El Paso

Manuel Camarillo

By Kayla Young

Peering through the door he’d just kicked in with his combat boots, the Manuel Camarillo serving on the front lines of World War II Germany was a different man from the one he’d been back in South El Paso. Back then, he’d started fights just for fun.

“I spent my time fighting. I wanted to fight anybody,” said Camarillo of his early teen years. “My oldest brother would get two or three guys in the morning. He would get them so I could fight with them. I went in [the alley] and I gave them a good whipping.”

Rafael Q. Torres

By Cheryl Smith Kemp

Ninety-year-old Rafael Torres doesn’t have the mind he had back when he was growing up in El Paso, Texas, nor when he began penning his memories of World War II, but he still seems to remember quite clearly the torture of the head injury that eventually brought him home from the war.

Torres recalls going down Mount Rotondo near San Pietro, Italy, with the rest of his platoon on Dec. 15, 1943. Being assigned to rear guard duty, no one was behind him.

Alberto Rede

By Barrett Williams

Flying at full speed above Australia in a C-47 during WWII, radioman Alberto Rede heard bullets ripping through the plane, followed by a sputtering engine.

His mind raced: If power to the engines is lost, the plane will become a gliding, uncontrollable mass that could drop out of the sky.

Maria De La Paz Torres

By Maria Torres

Maria Torres was only 12 years old when the war began, yet she was old enough to remember the profound impact it had on her life and family in El Paso, Texas.

“When my brothers left, it just seemed like something that belonged to my parents had been taken, and they didn’t know if they were going to have that something back at home again,” recalled Torres, whose four brothers – Alfonso, Jose, Maurice and Alejandro Holguin – served in the war.

Rafael Fíerro

By Lynn Maguire

Rafael Fierro graduated from a small Texas high school in May of 1939, hoping to go to college on a basketball scholarship; but rather than donning a basketball jersey, he put on the uniform of a U.S. soldier.

"I went to the Sanderson [,Texas,] courthouse and signed up as a volunteer," wrote Fierro in comments to the Project. "On February 20th, 1941, I received orders to report to Ft. Bliss [in] Texas ... for boot camp."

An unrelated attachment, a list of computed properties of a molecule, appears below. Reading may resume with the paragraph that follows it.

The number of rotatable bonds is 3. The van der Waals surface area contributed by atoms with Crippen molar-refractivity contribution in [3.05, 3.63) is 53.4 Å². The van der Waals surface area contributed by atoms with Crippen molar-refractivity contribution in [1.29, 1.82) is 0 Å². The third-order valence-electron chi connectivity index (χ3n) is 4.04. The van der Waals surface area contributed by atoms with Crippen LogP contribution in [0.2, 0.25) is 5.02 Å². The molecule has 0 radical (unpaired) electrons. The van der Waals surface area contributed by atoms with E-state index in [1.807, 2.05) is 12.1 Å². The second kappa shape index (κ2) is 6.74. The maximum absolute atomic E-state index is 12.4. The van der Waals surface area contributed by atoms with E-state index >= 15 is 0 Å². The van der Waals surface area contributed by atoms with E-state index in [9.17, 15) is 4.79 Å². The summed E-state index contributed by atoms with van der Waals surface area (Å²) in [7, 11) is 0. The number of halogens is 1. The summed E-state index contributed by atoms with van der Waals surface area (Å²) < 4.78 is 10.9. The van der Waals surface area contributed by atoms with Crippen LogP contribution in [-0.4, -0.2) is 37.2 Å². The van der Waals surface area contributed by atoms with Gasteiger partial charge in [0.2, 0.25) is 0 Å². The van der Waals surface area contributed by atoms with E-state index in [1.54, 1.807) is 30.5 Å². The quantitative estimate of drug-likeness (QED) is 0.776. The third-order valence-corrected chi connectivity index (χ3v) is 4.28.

Angel F. Esparza

By Bianca Camaño

Education was always important in the Esparza home. So from an early age, Angel Esparza expected he and his six siblings would graduate from high school and go on to college.

Esparza attributes his high educational goals to his mother, Guadalupe Vega Esparza.

"My mother was pro-education like you won't believe," said Esparza, who was born in El Paso, Texas, in 1922. "We were all going to get all the education possible, so we did."

Santiago Brito Craver

By Alyssa Armentrout

As U.S. Army medic Santiago Craver drove his ambulance up to the pick-up site in Northern Africa, one of the wounded men glanced up at him from below.

He had a familiar face.

"It was one of my friends who used to work with me at William Beaumont Hospital," Craver said. "It was Leo. His fingers had been cut off."

When someone else got in the driver's seat, Craver went back to care for the wounds of the old friend. As a member of the Medical Corps in Northern Africa during World War II, it was a familiar scene for him.

Philip James Benavides

By Rachna Sheth and Sandra Taylor

Philip James Benavides had a dream when he joined the United States Marine Corps in the summer of 1941: He wanted to make music. But within three and a half years, particularly after three months of torture in a Japanese prison camp, he’d lost those physical abilities that had made him a standout musician since childhood.

Robert Salcído

By J. Myers Vasquez

Robert Salcído recalls vividly his time behind enemy lines. The winter of 1944 saw him and his Army reconnaissance unit temporarily encamped in German-held territory. Wandering off by himself, Salcído came across a bomb crater that held a cruel reminder of the brutality of war.

At the far end of the crater, lay the naked body of an unknown soldier. The corpse had been cut in half at the waist, leaving only the lower half.

"I saw that thing and then I went back to camp and couldn't sleep for about three or four days," Salcído said.

Manuel O. Rivas

By Unity Peterson

A self-described "little fighter" in grammar school, Manuel "Manny" Rivas often got himself and his twin brother, Sal, into trouble. Since the schoolteachers couldn't tell the boys apart, they were both punished with whacks across their behinds.

Years later, that fighting spirit helped the twins as Marines during World War II.

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